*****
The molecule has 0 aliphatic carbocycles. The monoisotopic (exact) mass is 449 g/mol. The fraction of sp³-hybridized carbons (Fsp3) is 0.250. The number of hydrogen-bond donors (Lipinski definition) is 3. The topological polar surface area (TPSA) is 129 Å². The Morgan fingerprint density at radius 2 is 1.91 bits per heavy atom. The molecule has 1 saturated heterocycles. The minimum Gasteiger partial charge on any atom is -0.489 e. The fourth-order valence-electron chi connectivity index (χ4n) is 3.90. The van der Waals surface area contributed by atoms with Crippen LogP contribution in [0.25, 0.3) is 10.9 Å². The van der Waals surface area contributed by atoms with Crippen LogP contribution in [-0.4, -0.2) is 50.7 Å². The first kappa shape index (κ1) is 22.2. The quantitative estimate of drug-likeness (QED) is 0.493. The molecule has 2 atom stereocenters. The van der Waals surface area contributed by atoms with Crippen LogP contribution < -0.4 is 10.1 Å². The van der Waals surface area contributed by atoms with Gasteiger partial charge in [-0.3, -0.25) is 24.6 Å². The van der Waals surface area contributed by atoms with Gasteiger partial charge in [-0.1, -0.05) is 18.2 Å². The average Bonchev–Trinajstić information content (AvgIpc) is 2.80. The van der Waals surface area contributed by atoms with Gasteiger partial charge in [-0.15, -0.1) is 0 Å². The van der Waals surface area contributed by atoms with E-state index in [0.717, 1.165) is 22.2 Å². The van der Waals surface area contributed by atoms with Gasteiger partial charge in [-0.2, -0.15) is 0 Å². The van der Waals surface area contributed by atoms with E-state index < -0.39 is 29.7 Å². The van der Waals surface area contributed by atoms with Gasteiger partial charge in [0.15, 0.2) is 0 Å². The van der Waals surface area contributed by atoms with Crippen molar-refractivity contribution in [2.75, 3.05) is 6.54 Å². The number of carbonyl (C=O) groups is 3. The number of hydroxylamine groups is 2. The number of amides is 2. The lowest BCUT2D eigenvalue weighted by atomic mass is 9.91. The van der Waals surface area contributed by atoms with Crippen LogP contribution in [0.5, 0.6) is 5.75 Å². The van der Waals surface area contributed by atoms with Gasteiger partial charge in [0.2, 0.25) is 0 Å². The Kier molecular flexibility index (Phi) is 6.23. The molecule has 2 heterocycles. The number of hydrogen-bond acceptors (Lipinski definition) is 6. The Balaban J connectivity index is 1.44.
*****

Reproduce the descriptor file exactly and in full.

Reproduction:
The molecule has 0 aliphatic carbocycles. The monoisotopic (exact) mass is 449 g/mol. The fraction of sp³-hybridized carbons (Fsp3) is 0.250. The number of hydrogen-bond donors (Lipinski definition) is 3. The topological polar surface area (TPSA) is 129 Å². The Morgan fingerprint density at radius 2 is 1.91 bits per heavy atom. The molecule has 1 saturated heterocycles. The minimum Gasteiger partial charge on any atom is -0.489 e. The fourth-order valence-electron chi connectivity index (χ4n) is 3.90. The van der Waals surface area contributed by atoms with Crippen LogP contribution in [0.25, 0.3) is 10.9 Å². The van der Waals surface area contributed by atoms with Crippen LogP contribution in [-0.4, -0.2) is 50.7 Å². The first kappa shape index (κ1) is 22.2. The quantitative estimate of drug-likeness (QED) is 0.493. The molecule has 2 atom stereocenters. The van der Waals surface area contributed by atoms with Crippen LogP contribution < -0.4 is 10.1 Å². The van der Waals surface area contributed by atoms with Gasteiger partial charge in [-0.3, -0.25) is 24.6 Å². The van der Waals surface area contributed by atoms with Gasteiger partial charge in [-0.1, -0.05) is 18.2 Å². The average Bonchev–Trinajstić information content (AvgIpc) is 2.80. The van der Waals surface area contributed by atoms with Gasteiger partial charge in [-0.15, -0.1) is 0 Å². The van der Waals surface area contributed by atoms with E-state index in [0.717, 1.165) is 22.2 Å². The van der Waals surface area contributed by atoms with Gasteiger partial charge in [-0.2, -0.15) is 0 Å². The van der Waals surface area contributed by atoms with E-state index < -0.39 is 29.7 Å². The van der Waals surface area contributed by atoms with Gasteiger partial charge in [0.15, 0.2) is 0 Å². The van der Waals surface area contributed by atoms with Crippen molar-refractivity contribution in [2.75, 3.05) is 6.54 Å². The number of carbonyl (C=O) groups is 3. The number of hydroxylamine groups is 2. The number of amides is 2. The lowest BCUT2D eigenvalue weighted by atomic mass is 9.91. The van der Waals surface area contributed by atoms with Crippen LogP contribution in [0.5, 0.6) is 5.75 Å². The van der Waals surface area contributed by atoms with Gasteiger partial charge in [0.2, 0.25) is 0 Å². The Kier molecular flexibility index (Phi) is 6.23. The molecule has 2 heterocycles. The number of hydrogen-bond acceptors (Lipinski definition) is 6. The Balaban J connectivity index is 1.44.